Thoughts on International Holocaust Remembrance Day

Senator Andrew Gounardes
3 min readJan 27, 2024

International Holocaust Remembrance Day, commemorated each year on January 27th, is always a poignant and solemn reminder of the evil atrocities committed by the Nazi regime against Jewish people. This year, the commemoration takes on even greater significance in the wake of the Hamas attack on October 7, 2023 which resulted in the killing of more than 1,200 Jews — the largest mass killing of Jewish people since the Holocaust.

As a fourth-generation Greek-American, I have spent a lot of time learning the experience of Greek Jews during the Holocaust, when more than 96% of the Jewish population were killed. Before World War Two, there were vibrant Jewish communities in many parts of Greece, from cities such as Athens and Thessaloniki, to islands such as Rhodes, Corfu, and Zakynthos. An estimated 13,000 Jews fought for Greece during the war, first to repel the invading Italian army and then to resist the subsequent Nazi occupation. Reflecting on this history, I find some solace that even in the darkest moments our world has ever known, there were glimmers of light that showed how humanity could stare down evil and win.

The story of what happened on Zakynthos, a small island in the Ionian Sea where 275 Jews resided during World War Two, is one such example. In September 1943, the Nazi commander overseeing the occupation of Zakynthos received an order from his superiors to round up all of the Jewish residents of the island. The Nazi commander summoned the mayor of the island, Loukas Karrer, and informed him he had twenty-four hours to turn over a list of all of the Jews living there. The following day, the mayor returned with the bishop from the local church, Bishop Chrysostomos. They pleaded for leniency and stated that the Jews who lived on the island were simply Greeks like themselves, and should not be singled out for maltreatment or relocation. The Nazi commander rebuffed their plea, at which point the mayor and bishop handed over a list with just two names: their own.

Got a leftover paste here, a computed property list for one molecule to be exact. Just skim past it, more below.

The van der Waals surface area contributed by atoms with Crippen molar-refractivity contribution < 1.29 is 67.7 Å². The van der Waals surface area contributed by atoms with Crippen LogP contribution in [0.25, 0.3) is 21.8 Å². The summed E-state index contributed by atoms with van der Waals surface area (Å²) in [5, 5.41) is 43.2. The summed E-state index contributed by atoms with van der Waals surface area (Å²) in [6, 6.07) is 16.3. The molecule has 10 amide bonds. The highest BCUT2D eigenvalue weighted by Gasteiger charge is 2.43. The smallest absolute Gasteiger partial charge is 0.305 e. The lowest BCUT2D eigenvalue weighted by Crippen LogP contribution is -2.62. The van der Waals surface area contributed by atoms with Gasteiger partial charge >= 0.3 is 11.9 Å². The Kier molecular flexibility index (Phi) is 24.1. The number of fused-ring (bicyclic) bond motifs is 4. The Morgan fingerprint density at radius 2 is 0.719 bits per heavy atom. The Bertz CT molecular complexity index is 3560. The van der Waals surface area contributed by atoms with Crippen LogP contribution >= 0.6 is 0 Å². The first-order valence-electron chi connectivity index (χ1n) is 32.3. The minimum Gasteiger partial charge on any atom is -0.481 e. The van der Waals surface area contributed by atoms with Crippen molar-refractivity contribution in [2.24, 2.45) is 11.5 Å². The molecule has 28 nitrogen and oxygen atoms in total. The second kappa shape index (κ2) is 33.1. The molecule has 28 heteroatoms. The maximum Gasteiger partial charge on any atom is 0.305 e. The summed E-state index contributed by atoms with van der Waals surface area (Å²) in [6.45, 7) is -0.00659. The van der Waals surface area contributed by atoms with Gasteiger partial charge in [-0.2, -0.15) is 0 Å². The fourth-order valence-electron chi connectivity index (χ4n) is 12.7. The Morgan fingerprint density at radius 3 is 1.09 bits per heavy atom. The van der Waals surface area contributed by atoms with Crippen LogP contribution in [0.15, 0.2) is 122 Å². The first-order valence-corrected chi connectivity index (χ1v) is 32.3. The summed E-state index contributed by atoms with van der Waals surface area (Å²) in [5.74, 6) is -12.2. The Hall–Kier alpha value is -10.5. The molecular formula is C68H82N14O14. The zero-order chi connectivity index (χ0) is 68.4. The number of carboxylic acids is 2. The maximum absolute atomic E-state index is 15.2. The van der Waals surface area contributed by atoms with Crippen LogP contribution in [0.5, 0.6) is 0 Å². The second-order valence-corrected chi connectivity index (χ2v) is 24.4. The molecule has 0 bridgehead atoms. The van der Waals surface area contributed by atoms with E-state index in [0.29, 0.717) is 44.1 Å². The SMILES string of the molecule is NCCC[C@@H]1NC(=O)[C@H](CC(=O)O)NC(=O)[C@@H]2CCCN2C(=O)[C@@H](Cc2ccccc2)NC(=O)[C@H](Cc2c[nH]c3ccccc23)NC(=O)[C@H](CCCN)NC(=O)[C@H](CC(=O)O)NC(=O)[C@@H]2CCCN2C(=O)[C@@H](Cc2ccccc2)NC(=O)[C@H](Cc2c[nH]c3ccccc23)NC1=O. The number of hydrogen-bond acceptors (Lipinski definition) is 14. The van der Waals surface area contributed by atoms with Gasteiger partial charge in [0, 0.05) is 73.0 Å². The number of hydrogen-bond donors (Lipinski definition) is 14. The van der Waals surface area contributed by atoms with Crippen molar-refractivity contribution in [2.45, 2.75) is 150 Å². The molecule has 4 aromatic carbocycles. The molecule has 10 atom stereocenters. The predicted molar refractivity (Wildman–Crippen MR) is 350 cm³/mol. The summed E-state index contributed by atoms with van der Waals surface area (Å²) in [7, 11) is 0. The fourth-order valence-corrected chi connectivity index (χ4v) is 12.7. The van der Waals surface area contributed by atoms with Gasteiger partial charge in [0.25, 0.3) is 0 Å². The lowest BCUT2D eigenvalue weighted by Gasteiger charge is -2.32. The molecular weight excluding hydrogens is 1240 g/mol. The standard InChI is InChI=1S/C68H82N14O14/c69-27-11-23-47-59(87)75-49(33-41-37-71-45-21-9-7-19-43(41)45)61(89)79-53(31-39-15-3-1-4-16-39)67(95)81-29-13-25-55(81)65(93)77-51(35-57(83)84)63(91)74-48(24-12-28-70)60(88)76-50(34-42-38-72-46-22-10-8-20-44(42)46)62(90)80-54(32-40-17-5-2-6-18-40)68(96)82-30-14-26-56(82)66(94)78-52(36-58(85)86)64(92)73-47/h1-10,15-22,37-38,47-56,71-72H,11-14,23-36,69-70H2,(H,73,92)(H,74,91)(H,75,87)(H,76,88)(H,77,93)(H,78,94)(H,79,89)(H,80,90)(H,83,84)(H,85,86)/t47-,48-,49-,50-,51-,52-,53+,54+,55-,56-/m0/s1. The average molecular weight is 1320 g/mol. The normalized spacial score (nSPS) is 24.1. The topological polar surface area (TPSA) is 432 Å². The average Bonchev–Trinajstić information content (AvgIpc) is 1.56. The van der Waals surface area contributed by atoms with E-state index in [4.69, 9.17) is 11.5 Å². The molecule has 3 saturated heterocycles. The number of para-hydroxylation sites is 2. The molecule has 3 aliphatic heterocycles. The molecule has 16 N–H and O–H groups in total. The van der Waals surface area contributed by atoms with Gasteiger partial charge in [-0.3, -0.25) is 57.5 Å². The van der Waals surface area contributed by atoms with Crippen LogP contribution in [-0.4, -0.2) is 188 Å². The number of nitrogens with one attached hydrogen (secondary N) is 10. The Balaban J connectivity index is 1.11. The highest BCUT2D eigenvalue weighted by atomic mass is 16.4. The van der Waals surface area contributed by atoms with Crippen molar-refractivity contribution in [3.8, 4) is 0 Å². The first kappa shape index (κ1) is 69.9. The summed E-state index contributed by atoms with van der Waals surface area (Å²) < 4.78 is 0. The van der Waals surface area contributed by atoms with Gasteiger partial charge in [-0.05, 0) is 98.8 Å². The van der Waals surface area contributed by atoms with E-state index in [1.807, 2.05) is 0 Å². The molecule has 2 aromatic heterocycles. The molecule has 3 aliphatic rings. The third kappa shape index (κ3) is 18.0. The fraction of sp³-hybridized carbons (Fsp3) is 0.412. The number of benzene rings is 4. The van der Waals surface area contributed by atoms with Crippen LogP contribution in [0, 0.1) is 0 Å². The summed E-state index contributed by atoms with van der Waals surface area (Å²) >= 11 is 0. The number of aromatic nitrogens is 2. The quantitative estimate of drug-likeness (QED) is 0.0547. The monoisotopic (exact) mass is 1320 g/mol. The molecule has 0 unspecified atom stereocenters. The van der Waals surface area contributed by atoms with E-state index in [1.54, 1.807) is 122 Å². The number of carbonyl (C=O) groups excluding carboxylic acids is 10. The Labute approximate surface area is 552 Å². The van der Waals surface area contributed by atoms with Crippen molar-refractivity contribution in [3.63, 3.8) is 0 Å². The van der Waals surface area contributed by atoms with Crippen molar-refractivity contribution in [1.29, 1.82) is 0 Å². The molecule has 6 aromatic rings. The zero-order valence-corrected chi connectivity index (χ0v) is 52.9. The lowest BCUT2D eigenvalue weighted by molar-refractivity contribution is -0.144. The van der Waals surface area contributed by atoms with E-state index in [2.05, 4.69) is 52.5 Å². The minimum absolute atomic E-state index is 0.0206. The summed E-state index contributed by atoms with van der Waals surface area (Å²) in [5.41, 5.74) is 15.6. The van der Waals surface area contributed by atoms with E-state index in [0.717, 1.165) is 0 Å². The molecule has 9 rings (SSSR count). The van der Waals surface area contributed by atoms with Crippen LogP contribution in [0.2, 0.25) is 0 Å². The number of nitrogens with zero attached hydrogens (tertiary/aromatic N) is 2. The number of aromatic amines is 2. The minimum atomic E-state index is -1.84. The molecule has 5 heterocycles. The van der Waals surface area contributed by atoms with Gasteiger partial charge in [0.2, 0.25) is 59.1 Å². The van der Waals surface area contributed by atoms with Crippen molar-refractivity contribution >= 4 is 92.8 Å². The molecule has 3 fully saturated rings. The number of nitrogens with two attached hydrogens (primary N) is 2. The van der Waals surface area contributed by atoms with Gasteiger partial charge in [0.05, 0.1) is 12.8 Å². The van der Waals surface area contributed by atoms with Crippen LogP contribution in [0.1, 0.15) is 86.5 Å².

The Nazi commander was stunned by this response, and sent a message to his superiors for orders on how he should proceed. Mayor Karrer and Bishop Chrysostomos used that time to help hide the island’s 275 Jewish residents in the hills. One year later, the Nazis evacuated the island and every single Jewish person on the island survived. After the war, many of them relocated to the new nation of Israel. In 1953, a terrible earthquake leveled large parts of Zakynthos. One of the first packages of aid to arrive on the island came from Israel, sent by the former residents of the island, with a message that read “The Jews of Zakynthos have never forgotten their Mayor or their beloved Bishop and what they did for us.”

I love reading about this story. It is such as an inspiring reminder that even in the darkest chapters of history, there were individuals and communities who courageously chose the path of righteousness. And an important lesson for us to think about at a time when rising anti-semitism is striking fear in the hearts of millions of Jewish people around the world and survey after survey shows that shockingly few young people learn, know, and understand what happened during the Holocaust. It is incumbent on all of us, Jew and non-Jew alike, to be as bold as Mayor Karrer and Bishop Chrysostomos, stand up to protect our neighbors and do all in our power to fight back against the forces of intolerance, hate, and bigotry.

On International Holocaust Remembrance Day, let us not only mourn the lives lost but also celebrate the resilience of the human spirit. The story of what happened on Zakynthos challenges us to stand against bigotry and hatred, to defend the persecuted, and to cultivate a world where the lessons of the past guide us toward a future marked by tolerance, understanding, and unwavering compassion. Because at the end of the day, we all share a common humanity.

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